Parents, teachers and child psychiatrists have complained for decades about the fading attention span of recent generations. They’ve done studies and pumped kids full of Ritalin and Adderall, often to no effect. But I suppose that there are some benefits inherent in an inability to focus. For example, you can tell an inattentive youngster three separate, mediocre jokes eight times over the span of 88 minutes and have them laugh each time. If your kid is like this, you’re in luck! You can take them to go see Alpha and Omega without hearing much complaint. The rest of you aren’t so lucky.
In the film, Justin Long and Hayden Panettiere play Humphrey and Kate, two members of a wolf pack in Jasper National Park, Canada. While they’re friends, they’re also part of two separate social groups. Kate is an Alpha, a skilled hunter and leader, while Humphrey is an Omega, a goofball who basically just sits around making jokes all day while waiting to be fed. When a food shortage hits, the two rival wolf packs in the park decide to join up by having Kate mate with the Alpha of the rivals, Garth (Chris Carmack), much to Humphrey’s dismay. But on the night in which Kate is meant to “howl” with Garth, both she and Humphrey are captured by humans and brought to a park in Idaho to repopulate. With the two packs ready to go to war, Kate and Humphrey try and make it to Jasper back before it’s too late.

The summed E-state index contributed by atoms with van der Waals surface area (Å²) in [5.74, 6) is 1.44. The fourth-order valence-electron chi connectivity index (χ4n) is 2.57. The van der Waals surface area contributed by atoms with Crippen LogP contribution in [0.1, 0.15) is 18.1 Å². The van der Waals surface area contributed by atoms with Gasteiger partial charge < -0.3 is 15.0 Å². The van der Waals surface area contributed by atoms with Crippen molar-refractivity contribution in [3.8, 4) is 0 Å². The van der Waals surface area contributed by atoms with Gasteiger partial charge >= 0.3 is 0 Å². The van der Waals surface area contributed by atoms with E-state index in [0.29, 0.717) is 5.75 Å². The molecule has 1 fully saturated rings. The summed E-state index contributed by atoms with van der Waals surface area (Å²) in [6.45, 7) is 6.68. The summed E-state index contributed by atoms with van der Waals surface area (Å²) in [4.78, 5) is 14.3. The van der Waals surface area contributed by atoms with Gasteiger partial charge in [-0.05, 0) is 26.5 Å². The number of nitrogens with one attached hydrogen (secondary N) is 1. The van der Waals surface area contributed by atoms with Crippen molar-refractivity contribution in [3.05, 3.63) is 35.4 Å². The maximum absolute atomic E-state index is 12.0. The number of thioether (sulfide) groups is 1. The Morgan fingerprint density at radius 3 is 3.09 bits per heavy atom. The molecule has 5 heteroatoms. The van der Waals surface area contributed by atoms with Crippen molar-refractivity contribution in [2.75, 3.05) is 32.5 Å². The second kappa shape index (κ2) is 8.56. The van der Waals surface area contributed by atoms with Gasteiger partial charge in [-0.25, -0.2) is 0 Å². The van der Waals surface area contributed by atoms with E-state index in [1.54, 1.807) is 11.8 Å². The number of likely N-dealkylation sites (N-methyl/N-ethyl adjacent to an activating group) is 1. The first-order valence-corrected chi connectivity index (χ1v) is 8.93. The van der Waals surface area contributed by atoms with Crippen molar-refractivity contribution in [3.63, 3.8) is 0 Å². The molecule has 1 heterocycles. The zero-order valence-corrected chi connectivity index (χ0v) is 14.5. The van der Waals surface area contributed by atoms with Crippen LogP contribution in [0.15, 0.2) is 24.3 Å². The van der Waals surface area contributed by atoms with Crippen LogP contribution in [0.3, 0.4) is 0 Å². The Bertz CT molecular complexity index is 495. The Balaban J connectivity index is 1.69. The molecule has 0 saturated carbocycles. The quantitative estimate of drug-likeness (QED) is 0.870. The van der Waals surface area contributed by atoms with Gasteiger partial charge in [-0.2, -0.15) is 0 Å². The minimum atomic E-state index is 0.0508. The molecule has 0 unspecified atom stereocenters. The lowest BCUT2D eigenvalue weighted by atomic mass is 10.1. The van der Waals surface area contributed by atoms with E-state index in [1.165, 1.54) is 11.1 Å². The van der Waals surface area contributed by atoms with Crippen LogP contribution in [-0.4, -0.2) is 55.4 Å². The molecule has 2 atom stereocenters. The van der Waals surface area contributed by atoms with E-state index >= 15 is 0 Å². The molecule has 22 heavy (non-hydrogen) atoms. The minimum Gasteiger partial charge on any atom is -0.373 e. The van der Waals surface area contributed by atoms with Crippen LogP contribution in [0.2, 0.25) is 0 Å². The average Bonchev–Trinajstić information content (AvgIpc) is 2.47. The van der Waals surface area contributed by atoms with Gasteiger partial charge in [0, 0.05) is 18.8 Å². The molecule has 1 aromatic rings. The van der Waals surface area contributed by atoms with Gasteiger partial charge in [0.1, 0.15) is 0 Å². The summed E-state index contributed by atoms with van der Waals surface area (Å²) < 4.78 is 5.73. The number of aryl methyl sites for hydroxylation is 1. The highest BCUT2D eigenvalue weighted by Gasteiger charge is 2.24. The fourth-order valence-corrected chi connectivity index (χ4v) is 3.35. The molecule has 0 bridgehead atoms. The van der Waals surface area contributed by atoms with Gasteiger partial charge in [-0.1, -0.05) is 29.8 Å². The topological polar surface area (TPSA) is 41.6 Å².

They come few and far between, but there are moments of actual humor in the film. The problem, though, is that the writers know exactly when they’ve struck gold, so they mold those moments into a shovel shape and beat you over the head with it until you’re three feet below the Earth. “Here’s a thought! How about we have Kate’s mother act really sweet but say something horrifically violent!” “I love it! But instead of just doing that once, how about we use that shtick for every line she says!”
But the awful use of repetition doesn’t stop with humor, it also ruins other elements of the movie. Alpha & Omega opens with Humphrey and his buddies using a hollowed-out tree trunk as a toboggan. Using creative perspective shots and some honest-to-goodness effective 3D, it’s a fun scene. Including that moment, though, there are five action sequences. Of those five, four use the tree trunk toboggan as a key component.
As bad as all that repetition may be – and it is truly horrible – nothing stands up against the use of “howling.” In the story, “howling” stands in as a substitute for sex and mating, but goes so far beyond uncomfortable that you may find yourself squirming in your seat. When Kate and Garth go to the top of the mountain to “howl together,” he is so off key that a bird falls from the sky and hits the ground stone dead, leading Kate to stumble off awkwardly. It’s a joke targeted towards the adults in the audience, but is simply too discomfited to be funny. And then there’s the noise itself. Rather than an actual wolf sound, the filmmakers went with humans singing for their howls. The result is a musical interlude that is not only outrageously stupid but an assault on one’s ear drums.
If Alpha & Omega were a short film it might be more effective. The plot is simple enough to fill 20 minutes and using each joke once might let them have an actual impact. Even as a feature, the movie works in spurts, but it’s ultimately ruined by repetitive, lazy writing.
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